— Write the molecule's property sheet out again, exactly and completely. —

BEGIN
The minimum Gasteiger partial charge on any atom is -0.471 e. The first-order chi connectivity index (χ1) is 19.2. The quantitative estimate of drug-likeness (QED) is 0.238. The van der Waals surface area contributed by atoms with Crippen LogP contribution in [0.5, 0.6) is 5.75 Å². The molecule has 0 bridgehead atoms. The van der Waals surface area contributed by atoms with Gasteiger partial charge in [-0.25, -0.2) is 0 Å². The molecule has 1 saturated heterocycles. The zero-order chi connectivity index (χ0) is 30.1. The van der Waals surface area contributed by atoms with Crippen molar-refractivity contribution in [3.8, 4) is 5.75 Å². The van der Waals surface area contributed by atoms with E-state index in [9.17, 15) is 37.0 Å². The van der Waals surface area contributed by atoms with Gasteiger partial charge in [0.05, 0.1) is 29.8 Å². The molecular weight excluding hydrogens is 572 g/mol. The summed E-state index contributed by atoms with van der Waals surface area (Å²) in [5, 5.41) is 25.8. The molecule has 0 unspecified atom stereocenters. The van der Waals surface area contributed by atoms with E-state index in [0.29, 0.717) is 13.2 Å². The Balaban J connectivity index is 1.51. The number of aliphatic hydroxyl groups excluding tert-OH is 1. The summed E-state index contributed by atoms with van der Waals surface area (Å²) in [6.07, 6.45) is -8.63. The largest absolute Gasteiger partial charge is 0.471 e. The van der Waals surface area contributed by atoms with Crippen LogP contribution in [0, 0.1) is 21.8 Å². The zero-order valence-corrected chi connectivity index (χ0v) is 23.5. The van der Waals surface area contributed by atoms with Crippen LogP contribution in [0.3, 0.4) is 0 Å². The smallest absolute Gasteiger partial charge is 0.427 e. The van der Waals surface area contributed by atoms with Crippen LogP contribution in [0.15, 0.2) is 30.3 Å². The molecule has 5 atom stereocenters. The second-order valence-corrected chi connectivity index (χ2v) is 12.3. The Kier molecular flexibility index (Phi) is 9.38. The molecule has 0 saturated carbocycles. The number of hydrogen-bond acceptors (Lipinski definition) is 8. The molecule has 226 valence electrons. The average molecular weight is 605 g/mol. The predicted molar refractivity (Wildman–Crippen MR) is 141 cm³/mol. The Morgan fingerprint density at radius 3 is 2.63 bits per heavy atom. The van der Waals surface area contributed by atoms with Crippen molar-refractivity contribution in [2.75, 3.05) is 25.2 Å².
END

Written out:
The minimum Gasteiger partial charge on any atom is -0.471 e. The first-order chi connectivity index (χ1) is 19.2. The quantitative estimate of drug-likeness (QED) is 0.238. The van der Waals surface area contributed by atoms with Crippen LogP contribution in [0.5, 0.6) is 5.75 Å². The molecule has 0 bridgehead atoms. The van der Waals surface area contributed by atoms with Gasteiger partial charge in [-0.25, -0.2) is 0 Å². The molecule has 1 saturated heterocycles. The zero-order chi connectivity index (χ0) is 30.1. The van der Waals surface area contributed by atoms with Crippen molar-refractivity contribution in [3.8, 4) is 5.75 Å². The van der Waals surface area contributed by atoms with E-state index in [9.17, 15) is 37.0 Å². The van der Waals surface area contributed by atoms with Gasteiger partial charge in [0.05, 0.1) is 29.8 Å². The molecular weight excluding hydrogens is 572 g/mol. The summed E-state index contributed by atoms with van der Waals surface area (Å²) in [5, 5.41) is 25.8. The molecule has 0 unspecified atom stereocenters. The van der Waals surface area contributed by atoms with E-state index in [0.29, 0.717) is 13.2 Å². The Balaban J connectivity index is 1.51. The number of aliphatic hydroxyl groups excluding tert-OH is 1. The summed E-state index contributed by atoms with van der Waals surface area (Å²) in [6.07, 6.45) is -8.63. The largest absolute Gasteiger partial charge is 0.471 e. The van der Waals surface area contributed by atoms with Crippen LogP contribution in [0, 0.1) is 21.8 Å². The zero-order valence-corrected chi connectivity index (χ0v) is 23.5. The van der Waals surface area contributed by atoms with Crippen LogP contribution in [0.3, 0.4) is 0 Å². The smallest absolute Gasteiger partial charge is 0.427 e. The van der Waals surface area contributed by atoms with Crippen LogP contribution in [0.15, 0.2) is 30.3 Å². The molecule has 5 atom stereocenters. The second-order valence-corrected chi connectivity index (χ2v) is 12.3. The Kier molecular flexibility index (Phi) is 9.38. The molecule has 0 saturated carbocycles. The number of hydrogen-bond acceptors (Lipinski definition) is 8. The molecule has 226 valence electrons. The average molecular weight is 605 g/mol. The predicted molar refractivity (Wildman–Crippen MR) is 141 cm³/mol. The Morgan fingerprint density at radius 3 is 2.63 bits per heavy atom. The van der Waals surface area contributed by atoms with Crippen molar-refractivity contribution in [2.75, 3.05) is 25.2 Å².